Vietnamese American boy who committed suicide in Utah was bullied

By Lena Sullivan
The Associated Press

A 14-year-old junior high school student in Utah committed suicide by shooting himself in the head in front of a group of classmates on Thursday, Nov. 29.

Those who knew the victim, identified on Friday, Nov. 30 as David Q.  Phan, described him as a boy who was always nice to everyone, but who was often mistreated by his classmates.

Granite School District spokesman Ben Horsley said the ninth-grader had left Bennion Junior High in the Salt Lake City suburb of Taylorsville with his mother at around 1:30 p.m. after a trip to the principal’s office.

Just before 3 p.m., Phan returned alone to a pedestrian bridge near the school, where he came upon several students who had just gotten out of school for the day. Several parents were also present.

That is when Unified Police Lt. Justin Hoyal said the teen pulled out a handgun and shot himself in the head.

When first responders arrived on the scene, Phan was still alive. The teen was rushed by ambulance to Intermountain Medical Center in critical condition, but died a short while later.

The bridge where the shooting took place is just off school grounds near the southwest corner of the campus.

On Friday, Nov. 30, police revealed that the gun Phan used in the suicide was kept in a locked safe at his home. They do not believe the 14-year-old brought the weapon to the campus.

Horsley said before Phan was let out of school with his mother, he was searched for weapons. The spokesperson did not elaborate what led school officials to search the teen.

“I was just walking. I hear a big sound and I hear everybody yelling, and then I turned around and I saw it and there was a lot of blood,” Ethan Wily told Fox13.

At around 8 p.m. on Thursday, more than 200 people gathered on the bridge, candles in hand, for a vigil. The Salt Lake Tribune reported that they remembered Phan as a kind and friendly soul.

“He was one of the sweetest guys I’ve ever known,” said Hunter Evensen, a fellow ninth-grader. He remembered when the teen had bought him a drink and never expected to be paid back for it.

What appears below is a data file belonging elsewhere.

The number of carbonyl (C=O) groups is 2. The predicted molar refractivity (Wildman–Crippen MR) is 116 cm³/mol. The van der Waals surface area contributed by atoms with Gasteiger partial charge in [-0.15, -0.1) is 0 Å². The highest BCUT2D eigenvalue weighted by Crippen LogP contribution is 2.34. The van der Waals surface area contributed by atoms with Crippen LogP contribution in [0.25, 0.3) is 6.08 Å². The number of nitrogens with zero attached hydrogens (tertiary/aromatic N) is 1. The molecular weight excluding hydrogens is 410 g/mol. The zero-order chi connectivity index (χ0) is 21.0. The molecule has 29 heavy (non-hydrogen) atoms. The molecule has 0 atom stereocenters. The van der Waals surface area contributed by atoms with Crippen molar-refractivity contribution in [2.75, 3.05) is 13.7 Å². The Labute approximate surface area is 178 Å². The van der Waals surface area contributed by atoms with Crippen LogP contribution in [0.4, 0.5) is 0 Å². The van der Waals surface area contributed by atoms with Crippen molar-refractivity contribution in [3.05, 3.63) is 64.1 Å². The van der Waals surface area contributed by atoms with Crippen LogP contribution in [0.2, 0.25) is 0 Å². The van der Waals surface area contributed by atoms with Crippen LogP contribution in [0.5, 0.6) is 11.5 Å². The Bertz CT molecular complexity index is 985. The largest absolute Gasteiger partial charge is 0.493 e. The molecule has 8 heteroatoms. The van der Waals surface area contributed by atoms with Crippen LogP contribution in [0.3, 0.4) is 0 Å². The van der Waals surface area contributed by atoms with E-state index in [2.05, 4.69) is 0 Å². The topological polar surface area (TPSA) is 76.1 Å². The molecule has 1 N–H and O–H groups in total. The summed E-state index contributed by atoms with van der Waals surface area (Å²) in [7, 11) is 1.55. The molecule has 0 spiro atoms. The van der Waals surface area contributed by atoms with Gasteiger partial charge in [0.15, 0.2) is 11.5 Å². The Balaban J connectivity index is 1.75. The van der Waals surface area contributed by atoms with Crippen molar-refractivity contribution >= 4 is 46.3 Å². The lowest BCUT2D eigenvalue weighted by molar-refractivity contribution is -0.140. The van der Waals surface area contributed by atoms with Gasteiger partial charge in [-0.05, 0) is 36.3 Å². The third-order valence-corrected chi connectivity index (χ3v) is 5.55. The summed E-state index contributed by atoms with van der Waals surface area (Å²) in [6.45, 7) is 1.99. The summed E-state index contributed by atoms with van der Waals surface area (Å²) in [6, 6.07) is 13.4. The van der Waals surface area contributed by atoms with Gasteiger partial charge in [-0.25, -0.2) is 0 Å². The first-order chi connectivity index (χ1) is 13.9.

Evensen and others who attended the vigil on the bridge embraced each other and prayed for Phan before releasing six balloons into the night sky in his honor.

Unified Police detectives are interviewing students who witnessed the shooting, Hoyal said.

Police and school district officials said they don’t yet what led Phan to take his own life, but those who knew the victim said he had endured bullying at the hands of dozens of students.

“They were just mean to him for no reason,” classmate Alicia Earl told ABC 4.

A statement posted on the school district’s Facebook page read in part that Phan had been contacted regularly by a counselor over the past 18 months over bullying concerns, but the teen did not report being mistreated or harassed.

Phan’s classmate Makayla Schmidt pointed out that sometimes bullying is hard to detect, especially when it comes to verbal abuse.

“I heard it, people (talking about him),” she told KSL. “I don’t think people realize how much words can hurt.”

Horsley said the teen had reached out to a counselor last year for personal reasons, but did not complain about being bullied. He added that the school will investigate the allegations.

The school district is providing counselors to talk with students and families in the wake of the death.

In a statement, the Granite School District said that Phan’s suicide appears to be an isolated incident that is not related to any kind of criminal activity. (end)

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